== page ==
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PHOTO ESSAY

African Americans in Science and Technology

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Article on Samuel R. Scottron from the Cleveland Gazette, 4 June 1887.

Courtesy of the Ohio Historical Society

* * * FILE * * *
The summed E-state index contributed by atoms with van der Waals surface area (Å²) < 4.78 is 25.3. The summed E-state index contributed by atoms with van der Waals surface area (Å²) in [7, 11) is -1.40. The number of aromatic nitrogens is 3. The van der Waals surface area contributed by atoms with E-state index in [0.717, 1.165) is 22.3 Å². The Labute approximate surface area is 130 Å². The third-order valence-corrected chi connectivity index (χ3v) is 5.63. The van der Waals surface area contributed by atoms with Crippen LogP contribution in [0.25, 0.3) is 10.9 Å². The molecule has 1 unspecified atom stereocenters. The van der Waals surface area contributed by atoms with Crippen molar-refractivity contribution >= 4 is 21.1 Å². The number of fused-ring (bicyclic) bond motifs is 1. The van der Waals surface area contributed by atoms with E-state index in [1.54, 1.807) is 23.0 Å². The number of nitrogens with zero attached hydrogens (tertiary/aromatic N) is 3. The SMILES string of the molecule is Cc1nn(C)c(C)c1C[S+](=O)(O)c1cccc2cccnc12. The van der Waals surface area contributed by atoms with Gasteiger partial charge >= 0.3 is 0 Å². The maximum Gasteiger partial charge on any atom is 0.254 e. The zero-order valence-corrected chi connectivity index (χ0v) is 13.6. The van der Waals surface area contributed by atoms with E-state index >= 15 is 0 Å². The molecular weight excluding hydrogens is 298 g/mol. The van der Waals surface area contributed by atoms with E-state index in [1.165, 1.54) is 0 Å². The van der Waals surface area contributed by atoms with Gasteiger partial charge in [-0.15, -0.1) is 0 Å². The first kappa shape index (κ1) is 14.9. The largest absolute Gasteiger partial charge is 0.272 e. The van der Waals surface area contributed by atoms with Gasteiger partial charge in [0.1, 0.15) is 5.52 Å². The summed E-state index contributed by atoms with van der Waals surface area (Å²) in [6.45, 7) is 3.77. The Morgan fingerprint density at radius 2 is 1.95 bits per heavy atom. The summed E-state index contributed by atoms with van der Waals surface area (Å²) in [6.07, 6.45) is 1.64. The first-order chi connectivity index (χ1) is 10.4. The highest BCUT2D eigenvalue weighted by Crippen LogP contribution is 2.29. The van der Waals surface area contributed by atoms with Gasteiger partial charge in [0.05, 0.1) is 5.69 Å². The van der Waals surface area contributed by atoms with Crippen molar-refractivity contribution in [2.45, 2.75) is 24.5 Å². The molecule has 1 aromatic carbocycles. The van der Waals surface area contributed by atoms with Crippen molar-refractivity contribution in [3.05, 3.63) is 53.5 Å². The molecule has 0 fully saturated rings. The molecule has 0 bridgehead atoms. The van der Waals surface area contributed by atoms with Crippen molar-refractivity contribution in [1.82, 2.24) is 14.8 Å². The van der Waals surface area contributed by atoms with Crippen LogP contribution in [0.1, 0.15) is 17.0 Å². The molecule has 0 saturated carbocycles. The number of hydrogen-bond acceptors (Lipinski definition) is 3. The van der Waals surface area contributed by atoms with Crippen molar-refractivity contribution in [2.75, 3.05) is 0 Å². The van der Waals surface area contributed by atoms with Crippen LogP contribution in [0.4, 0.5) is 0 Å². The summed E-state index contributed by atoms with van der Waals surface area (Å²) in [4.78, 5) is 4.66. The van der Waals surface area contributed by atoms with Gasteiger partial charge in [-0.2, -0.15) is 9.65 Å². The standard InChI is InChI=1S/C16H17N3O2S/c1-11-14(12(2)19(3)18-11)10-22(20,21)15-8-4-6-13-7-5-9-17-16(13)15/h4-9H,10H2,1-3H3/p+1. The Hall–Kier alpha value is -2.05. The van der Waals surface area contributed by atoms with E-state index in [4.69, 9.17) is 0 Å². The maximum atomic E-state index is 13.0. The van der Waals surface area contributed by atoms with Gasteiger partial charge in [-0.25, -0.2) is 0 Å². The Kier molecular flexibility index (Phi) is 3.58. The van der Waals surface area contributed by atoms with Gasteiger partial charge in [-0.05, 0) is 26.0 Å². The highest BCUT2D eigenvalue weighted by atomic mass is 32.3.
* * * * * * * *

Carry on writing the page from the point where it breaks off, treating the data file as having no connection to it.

Self-made, enterprising, and doggedly patient, Samuel R. Scottron was the very embodiment of the Booker T. Washington ethos. After a stint as the sutler for a black Union regiment in 1863 nearly bankrupted him, Scottron, who was born in Philadelphia in 1841, moved to Springfield, Massachusetts to work as a barber. It was there he received his first patent (no. #76,253), awarded for an adjustable mirror in 1868; the idea took hold after observing the difficulty his customers had in viewing the sides and backs of their heads. The demand for his mirror was great enough that Scotttron moved to New York City two years later to manufacture them full-time. (To this day, a “Scottron Mirror” is a particularly coveted antique mirror). An outspoken advocate of trade education, Scottron enrolled in Cooper Union in 1873, graduating with an engineering degree in 1878. He would go on to patent over half-a-dozen other items, including the adjustable curtain rod, the pole tip, and an improved window cornice. Scottron is somewhat unique among early American inventors—and African American ones especially—in that he was able to substantially profit from his own ideas.

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